Persistently low investment in conventional energy sources risks leaving the world running out of spare production capacity for crude oil, refined products, and natural gas, the energy ministers of two of OPEC’s top producers, Saudi Arabia and the United Arab Emirates (UAE), said on Tuesday.
Officials from the oil and gas producing countries in the Middle East have been warning for months—even before the Russian invasion of Ukraine—that recent low investments in new fields and production capacity would lead to dwindling energy capacity production once the global economy recovers from the COVID slump of 2020.
At a conference in Abu Dhabi today, the Saudi Energy Minister, Prince Abdulaziz bin Salman, said that “The world needs to wake up to an existing reality.”
“The world is running out of energy capacity at all levels,” Prince Abdulaziz bin Salman said, as carried by Bloomberg.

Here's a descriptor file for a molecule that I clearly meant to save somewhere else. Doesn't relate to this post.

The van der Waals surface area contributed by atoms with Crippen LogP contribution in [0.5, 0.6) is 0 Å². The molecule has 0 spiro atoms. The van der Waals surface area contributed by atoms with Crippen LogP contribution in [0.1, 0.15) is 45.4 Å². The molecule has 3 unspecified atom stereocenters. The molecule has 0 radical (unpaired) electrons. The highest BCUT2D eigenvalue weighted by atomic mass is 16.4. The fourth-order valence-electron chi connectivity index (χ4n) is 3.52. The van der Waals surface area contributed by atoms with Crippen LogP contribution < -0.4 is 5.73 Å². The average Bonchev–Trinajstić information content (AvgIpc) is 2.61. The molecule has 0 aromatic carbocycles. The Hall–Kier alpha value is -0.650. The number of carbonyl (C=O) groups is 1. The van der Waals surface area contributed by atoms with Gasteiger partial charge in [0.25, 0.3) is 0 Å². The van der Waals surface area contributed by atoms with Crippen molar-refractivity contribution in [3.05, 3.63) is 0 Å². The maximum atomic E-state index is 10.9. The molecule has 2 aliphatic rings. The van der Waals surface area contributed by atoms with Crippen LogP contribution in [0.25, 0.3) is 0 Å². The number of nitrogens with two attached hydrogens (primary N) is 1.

Not enough investment in global refining capacity is one of the key drivers of the global rally in gasoline, diesel, and jet fuel prices, Prince Abdulaziz bin Salman said on Monday, reiterating the Kingdom’s view that a rushed transition to cleaner energy fails to take into account realities.
If the industry is discouraged from investments, this will lead to a lack of supply, which will translate into inflation, and that will affect the end consumer, the minister said at the Future Aviation Forum in Riyadh.
At the Tuesday conference in Abu Dhabi, the UAE’s Energy Minister Suhail al-Mazrouei said that OPEC+ may not be able to guarantee enough supply when the world fully recovers from the COVID crash in demand.
The UAE minister also said that the extreme volatility in the oil market in recent weeks is the result of some buyers boycotting certain crudes; it is not connected with OPEC+ and is outside the alliance’s control, in an apparent reference to the boycott of Russian oil from Western buyers.
The UAE and Saudi Arabia are actually the only two oil producers believed to have sufficient spare oil production capacity, but they are unwilling to tap it, saying the market is balanced and any extreme volatility is the result of geopolitical factors.
By Tsvetana Paraskova for Oilprice.com
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Tsvetana is a writer for Oilprice.com with over a decade of experience writing for news outlets such as iNVEZZ and SeeNews. More